A representative from Taylor Morrison of California said earlier this month the company did not have anyone available to respond to questions. Lennar Sacramento Homebuilding also did not respond to requests for comment. A late call to Tsakopoulous Investments was not returned Friday.

There are considerably fewer funds from the construction trades for the “Yes on Measure G” committee, which supports a parcel tax proposed for Sacramento City Unified. The parcel tax funds programs, not facilities. The campaign collected $79,000 by Thursday, with less than $10,000 from the construction industry. Much of the money came from the war chests of local elected officials, including Sacramento Mayor-elect Darrell Steinberg, Assemblyman Kevin McCarty, D-Sacramento, and several school board members, as well as from district employees.

School finance measures must receive more than a majority of votes to pass. Bond measures require 55 percent support, while parcel taxes require two-thirds.

Donations to bond campaigns by construction and finance firms who could receive contracts have drawn scrutiny before.

Two years ago, Folsom Cordova Unified School District responded by passing a resolution that declared no contracts would go to architects or general contractors who donated to bond campaigns unless they were the lowest bidder – except in limited circumstances, according to Daniel Thigpen, district spokesman.

The building trades also are supporting Prop. 51, a $9 billion bond, that will help pay for new schools, update facilities and improve technology. The funds would match school construction funds generated locally.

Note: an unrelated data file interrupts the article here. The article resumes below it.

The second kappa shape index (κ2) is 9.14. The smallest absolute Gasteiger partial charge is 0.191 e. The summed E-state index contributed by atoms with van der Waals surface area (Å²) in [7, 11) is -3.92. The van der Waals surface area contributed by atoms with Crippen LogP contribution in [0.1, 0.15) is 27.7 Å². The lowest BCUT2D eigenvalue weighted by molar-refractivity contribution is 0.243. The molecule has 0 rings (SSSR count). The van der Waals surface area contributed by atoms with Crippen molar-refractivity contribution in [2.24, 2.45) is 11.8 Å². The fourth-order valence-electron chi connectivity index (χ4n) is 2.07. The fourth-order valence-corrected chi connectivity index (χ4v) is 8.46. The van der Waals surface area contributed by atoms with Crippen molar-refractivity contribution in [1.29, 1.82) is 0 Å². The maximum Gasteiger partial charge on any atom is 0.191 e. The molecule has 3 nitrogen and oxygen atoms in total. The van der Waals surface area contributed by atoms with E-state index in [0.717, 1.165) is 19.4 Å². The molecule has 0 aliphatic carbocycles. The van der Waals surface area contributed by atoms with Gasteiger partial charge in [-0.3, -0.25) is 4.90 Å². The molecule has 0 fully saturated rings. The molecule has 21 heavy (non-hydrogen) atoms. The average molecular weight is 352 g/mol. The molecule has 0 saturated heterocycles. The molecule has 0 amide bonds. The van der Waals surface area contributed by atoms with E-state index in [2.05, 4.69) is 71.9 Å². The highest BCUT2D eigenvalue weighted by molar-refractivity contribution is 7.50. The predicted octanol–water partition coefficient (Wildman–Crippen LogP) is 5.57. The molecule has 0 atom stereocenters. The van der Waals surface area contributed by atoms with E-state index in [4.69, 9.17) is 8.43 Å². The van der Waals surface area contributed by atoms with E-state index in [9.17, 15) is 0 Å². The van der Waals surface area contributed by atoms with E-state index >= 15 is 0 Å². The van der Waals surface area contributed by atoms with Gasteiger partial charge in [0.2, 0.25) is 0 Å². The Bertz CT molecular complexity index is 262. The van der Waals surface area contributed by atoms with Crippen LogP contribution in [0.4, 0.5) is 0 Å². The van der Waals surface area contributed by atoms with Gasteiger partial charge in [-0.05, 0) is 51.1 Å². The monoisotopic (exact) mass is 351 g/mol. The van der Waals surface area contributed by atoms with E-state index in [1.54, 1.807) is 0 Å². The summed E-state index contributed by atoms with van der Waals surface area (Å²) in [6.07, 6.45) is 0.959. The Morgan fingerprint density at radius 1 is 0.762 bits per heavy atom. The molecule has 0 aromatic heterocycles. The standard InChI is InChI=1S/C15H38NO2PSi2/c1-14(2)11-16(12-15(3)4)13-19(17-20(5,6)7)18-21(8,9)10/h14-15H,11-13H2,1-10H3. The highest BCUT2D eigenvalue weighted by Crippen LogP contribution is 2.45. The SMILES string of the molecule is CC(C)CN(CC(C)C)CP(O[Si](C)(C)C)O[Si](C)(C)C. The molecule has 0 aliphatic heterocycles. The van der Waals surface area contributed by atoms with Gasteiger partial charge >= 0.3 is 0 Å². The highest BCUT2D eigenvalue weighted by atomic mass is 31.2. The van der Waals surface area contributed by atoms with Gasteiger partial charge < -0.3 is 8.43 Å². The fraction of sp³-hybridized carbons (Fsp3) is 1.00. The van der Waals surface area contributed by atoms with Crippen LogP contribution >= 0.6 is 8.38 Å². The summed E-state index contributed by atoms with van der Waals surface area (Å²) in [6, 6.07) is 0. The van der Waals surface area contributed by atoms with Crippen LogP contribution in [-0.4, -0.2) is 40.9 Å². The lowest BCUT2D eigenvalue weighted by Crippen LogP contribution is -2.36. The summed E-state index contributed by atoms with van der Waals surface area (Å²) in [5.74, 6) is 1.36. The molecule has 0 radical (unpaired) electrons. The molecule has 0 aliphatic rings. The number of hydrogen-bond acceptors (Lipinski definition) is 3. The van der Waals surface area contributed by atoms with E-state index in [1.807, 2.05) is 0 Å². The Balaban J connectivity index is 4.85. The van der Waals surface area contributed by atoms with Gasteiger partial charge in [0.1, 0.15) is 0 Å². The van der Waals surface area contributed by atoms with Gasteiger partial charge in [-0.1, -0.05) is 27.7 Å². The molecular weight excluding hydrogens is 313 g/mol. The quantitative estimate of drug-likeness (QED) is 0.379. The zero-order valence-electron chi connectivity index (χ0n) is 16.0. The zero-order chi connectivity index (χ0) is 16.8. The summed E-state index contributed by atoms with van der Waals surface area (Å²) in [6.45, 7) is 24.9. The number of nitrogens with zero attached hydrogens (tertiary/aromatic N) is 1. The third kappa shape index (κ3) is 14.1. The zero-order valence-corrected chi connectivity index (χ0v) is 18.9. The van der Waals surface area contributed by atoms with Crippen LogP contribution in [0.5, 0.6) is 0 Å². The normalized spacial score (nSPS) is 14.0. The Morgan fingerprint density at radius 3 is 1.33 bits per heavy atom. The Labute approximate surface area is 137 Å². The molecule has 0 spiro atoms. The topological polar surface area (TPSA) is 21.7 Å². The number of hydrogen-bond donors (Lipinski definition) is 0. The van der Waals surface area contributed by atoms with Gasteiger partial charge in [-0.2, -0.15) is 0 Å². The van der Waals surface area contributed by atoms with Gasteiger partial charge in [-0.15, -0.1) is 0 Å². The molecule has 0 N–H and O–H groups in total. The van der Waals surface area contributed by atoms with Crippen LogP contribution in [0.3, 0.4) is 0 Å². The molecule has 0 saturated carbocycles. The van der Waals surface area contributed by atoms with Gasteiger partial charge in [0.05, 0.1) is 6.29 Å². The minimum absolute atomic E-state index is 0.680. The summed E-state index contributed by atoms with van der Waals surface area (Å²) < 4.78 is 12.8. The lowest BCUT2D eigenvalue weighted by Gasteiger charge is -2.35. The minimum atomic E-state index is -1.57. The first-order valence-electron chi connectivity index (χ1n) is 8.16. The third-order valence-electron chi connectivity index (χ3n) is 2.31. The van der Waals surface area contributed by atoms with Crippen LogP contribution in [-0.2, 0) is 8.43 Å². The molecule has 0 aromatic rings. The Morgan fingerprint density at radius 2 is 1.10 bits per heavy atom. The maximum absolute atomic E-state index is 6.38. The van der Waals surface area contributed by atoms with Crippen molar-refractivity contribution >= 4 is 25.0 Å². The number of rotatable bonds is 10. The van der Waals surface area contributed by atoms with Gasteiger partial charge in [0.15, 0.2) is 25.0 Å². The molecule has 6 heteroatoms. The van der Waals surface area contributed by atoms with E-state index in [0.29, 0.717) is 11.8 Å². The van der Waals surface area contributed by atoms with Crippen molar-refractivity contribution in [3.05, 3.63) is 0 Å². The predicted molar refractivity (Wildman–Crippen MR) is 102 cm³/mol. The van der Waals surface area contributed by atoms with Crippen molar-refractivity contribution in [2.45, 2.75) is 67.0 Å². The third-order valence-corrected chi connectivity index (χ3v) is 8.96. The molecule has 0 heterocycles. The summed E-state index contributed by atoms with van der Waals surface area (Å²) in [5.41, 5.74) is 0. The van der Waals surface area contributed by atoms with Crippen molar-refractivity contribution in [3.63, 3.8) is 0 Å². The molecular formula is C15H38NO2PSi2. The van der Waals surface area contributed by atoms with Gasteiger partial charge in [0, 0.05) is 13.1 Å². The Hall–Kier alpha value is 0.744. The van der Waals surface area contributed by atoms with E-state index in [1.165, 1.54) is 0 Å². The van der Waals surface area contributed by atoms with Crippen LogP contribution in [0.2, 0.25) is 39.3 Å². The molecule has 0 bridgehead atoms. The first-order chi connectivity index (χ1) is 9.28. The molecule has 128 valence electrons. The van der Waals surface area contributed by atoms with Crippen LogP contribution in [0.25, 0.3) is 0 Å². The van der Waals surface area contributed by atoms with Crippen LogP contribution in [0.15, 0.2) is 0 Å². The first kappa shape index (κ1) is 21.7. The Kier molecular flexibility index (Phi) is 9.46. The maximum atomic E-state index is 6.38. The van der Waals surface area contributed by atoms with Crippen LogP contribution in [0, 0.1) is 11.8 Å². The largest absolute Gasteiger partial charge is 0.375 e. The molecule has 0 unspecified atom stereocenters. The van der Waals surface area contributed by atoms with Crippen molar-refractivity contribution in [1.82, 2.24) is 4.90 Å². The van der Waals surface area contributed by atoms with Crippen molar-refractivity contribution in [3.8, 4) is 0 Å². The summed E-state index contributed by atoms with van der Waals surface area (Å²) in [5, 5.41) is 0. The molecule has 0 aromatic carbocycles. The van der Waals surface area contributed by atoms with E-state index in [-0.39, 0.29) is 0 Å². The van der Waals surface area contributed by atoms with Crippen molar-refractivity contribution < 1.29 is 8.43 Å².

Dave Walrath, an education lobbyist working with the “Yes on Proposition 51” campaign, said members of the building industry are the primary donors to the “Yes on 51” campaign because public agencies cannot donate.

“These are the people who contribute and, yes, they may have some work, but there is not guaranteed work,” he said. “The state bond doesn’t guarantee work for anybody.”

Diana Lambert: 916-321-1090, @dianalambert

Sacramento County school finance measures

Measure D (Roseville Joint Union High School District – includes Antelope area) – $96 million facilities bond. Estimated cost: $14.99 annually for each $100,000 of assessed value.

Measure E (Galt Joint Union High School District) – $36 million facilities bond. Estimated cost: $30 per $100,000 of a property’s assessed value.

Measure G (Sacramento City Unified) – Parcel tax to fund programs, including those for students at risk of falling behind academically or dropping out. Cost: $75 per parcel.

Measure K (Galt Joint Union Elementary School District) – $19.7 million facilities bond. Estimated cost: $30 per $100,000 of property value.

Measure M (Elk Grove Unified) – $476 million facilities bond. Estimated cost: $38 per $100,000 of assessed property value.

Measure P (San Juan Unified) – $750 million facilities bond. Estimated cost: $60 per $100,000 of property value.

Source: Sacramento County Elections Department